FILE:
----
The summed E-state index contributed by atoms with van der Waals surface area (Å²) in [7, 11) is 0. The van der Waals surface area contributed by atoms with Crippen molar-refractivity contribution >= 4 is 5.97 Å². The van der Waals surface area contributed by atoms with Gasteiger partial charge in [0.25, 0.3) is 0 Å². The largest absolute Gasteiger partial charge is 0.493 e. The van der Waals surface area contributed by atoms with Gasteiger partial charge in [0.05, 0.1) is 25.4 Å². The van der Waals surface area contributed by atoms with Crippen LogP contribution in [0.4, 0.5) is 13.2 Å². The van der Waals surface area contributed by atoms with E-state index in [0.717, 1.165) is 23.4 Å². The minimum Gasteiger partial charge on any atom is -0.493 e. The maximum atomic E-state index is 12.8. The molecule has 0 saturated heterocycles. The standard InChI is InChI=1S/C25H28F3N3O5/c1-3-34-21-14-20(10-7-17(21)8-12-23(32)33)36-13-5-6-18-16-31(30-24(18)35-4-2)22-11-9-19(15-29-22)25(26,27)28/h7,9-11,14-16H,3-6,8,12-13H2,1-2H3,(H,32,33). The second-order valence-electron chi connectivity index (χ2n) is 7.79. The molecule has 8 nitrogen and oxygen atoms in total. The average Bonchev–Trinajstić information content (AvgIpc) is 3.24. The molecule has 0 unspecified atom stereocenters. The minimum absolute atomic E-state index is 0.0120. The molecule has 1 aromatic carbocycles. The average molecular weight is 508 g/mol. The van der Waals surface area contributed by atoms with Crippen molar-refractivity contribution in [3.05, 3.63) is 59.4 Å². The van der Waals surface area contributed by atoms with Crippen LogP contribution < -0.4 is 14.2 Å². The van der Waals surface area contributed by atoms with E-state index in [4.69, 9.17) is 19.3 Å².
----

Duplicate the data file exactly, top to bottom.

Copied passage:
The summed E-state index contributed by atoms with van der Waals surface area (Å²) in [7, 11) is 0. The van der Waals surface area contributed by atoms with Crippen molar-refractivity contribution >= 4 is 5.97 Å². The van der Waals surface area contributed by atoms with Gasteiger partial charge in [0.25, 0.3) is 0 Å². The largest absolute Gasteiger partial charge is 0.493 e. The van der Waals surface area contributed by atoms with Gasteiger partial charge in [0.05, 0.1) is 25.4 Å². The van der Waals surface area contributed by atoms with Crippen LogP contribution in [0.4, 0.5) is 13.2 Å². The van der Waals surface area contributed by atoms with E-state index in [0.717, 1.165) is 23.4 Å². The minimum Gasteiger partial charge on any atom is -0.493 e. The maximum atomic E-state index is 12.8. The molecule has 0 saturated heterocycles. The standard InChI is InChI=1S/C25H28F3N3O5/c1-3-34-21-14-20(10-7-17(21)8-12-23(32)33)36-13-5-6-18-16-31(30-24(18)35-4-2)22-11-9-19(15-29-22)25(26,27)28/h7,9-11,14-16H,3-6,8,12-13H2,1-2H3,(H,32,33). The second-order valence-electron chi connectivity index (χ2n) is 7.79. The molecule has 8 nitrogen and oxygen atoms in total. The average Bonchev–Trinajstić information content (AvgIpc) is 3.24. The molecule has 0 unspecified atom stereocenters. The minimum absolute atomic E-state index is 0.0120. The molecule has 1 aromatic carbocycles. The average molecular weight is 508 g/mol. The van der Waals surface area contributed by atoms with Crippen molar-refractivity contribution in [3.05, 3.63) is 59.4 Å². The van der Waals surface area contributed by atoms with Crippen LogP contribution < -0.4 is 14.2 Å². The van der Waals surface area contributed by atoms with E-state index in [4.69, 9.17) is 19.3 Å².